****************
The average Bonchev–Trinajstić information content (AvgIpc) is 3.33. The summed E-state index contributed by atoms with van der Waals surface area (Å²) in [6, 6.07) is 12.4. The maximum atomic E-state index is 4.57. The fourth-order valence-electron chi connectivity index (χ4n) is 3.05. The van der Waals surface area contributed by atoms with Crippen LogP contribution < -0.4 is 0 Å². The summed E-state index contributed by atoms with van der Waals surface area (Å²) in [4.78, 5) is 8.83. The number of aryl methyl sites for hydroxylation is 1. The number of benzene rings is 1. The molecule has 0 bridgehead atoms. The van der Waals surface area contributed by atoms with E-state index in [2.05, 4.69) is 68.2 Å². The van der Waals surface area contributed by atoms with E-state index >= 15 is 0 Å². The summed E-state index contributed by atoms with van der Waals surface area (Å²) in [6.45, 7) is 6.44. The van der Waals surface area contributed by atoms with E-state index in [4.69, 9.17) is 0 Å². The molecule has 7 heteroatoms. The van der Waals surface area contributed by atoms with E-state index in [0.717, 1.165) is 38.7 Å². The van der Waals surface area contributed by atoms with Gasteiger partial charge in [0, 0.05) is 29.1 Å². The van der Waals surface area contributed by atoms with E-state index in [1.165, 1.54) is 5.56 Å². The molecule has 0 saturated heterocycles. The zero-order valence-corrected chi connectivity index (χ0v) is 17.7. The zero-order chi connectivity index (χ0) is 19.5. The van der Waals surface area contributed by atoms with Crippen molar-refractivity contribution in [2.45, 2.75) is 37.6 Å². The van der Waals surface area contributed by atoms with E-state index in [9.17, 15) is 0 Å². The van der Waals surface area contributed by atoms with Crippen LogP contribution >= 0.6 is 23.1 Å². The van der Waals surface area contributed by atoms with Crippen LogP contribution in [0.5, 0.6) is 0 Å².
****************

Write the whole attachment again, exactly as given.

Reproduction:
The average Bonchev–Trinajstić information content (AvgIpc) is 3.33. The summed E-state index contributed by atoms with van der Waals surface area (Å²) in [6, 6.07) is 12.4. The maximum atomic E-state index is 4.57. The fourth-order valence-electron chi connectivity index (χ4n) is 3.05. The van der Waals surface area contributed by atoms with Crippen LogP contribution < -0.4 is 0 Å². The summed E-state index contributed by atoms with van der Waals surface area (Å²) in [4.78, 5) is 8.83. The number of aryl methyl sites for hydroxylation is 1. The number of benzene rings is 1. The molecule has 0 bridgehead atoms. The van der Waals surface area contributed by atoms with E-state index in [2.05, 4.69) is 68.2 Å². The van der Waals surface area contributed by atoms with E-state index >= 15 is 0 Å². The summed E-state index contributed by atoms with van der Waals surface area (Å²) in [6.45, 7) is 6.44. The van der Waals surface area contributed by atoms with E-state index in [4.69, 9.17) is 0 Å². The molecule has 7 heteroatoms. The van der Waals surface area contributed by atoms with E-state index in [0.717, 1.165) is 38.7 Å². The van der Waals surface area contributed by atoms with Gasteiger partial charge in [0, 0.05) is 29.1 Å². The van der Waals surface area contributed by atoms with E-state index in [1.165, 1.54) is 5.56 Å². The molecule has 0 saturated heterocycles. The zero-order valence-corrected chi connectivity index (χ0v) is 17.7. The zero-order chi connectivity index (χ0) is 19.5. The van der Waals surface area contributed by atoms with Crippen molar-refractivity contribution in [2.45, 2.75) is 37.6 Å². The van der Waals surface area contributed by atoms with E-state index in [9.17, 15) is 0 Å². The van der Waals surface area contributed by atoms with Crippen LogP contribution >= 0.6 is 23.1 Å². The van der Waals surface area contributed by atoms with Crippen LogP contribution in [0.5, 0.6) is 0 Å².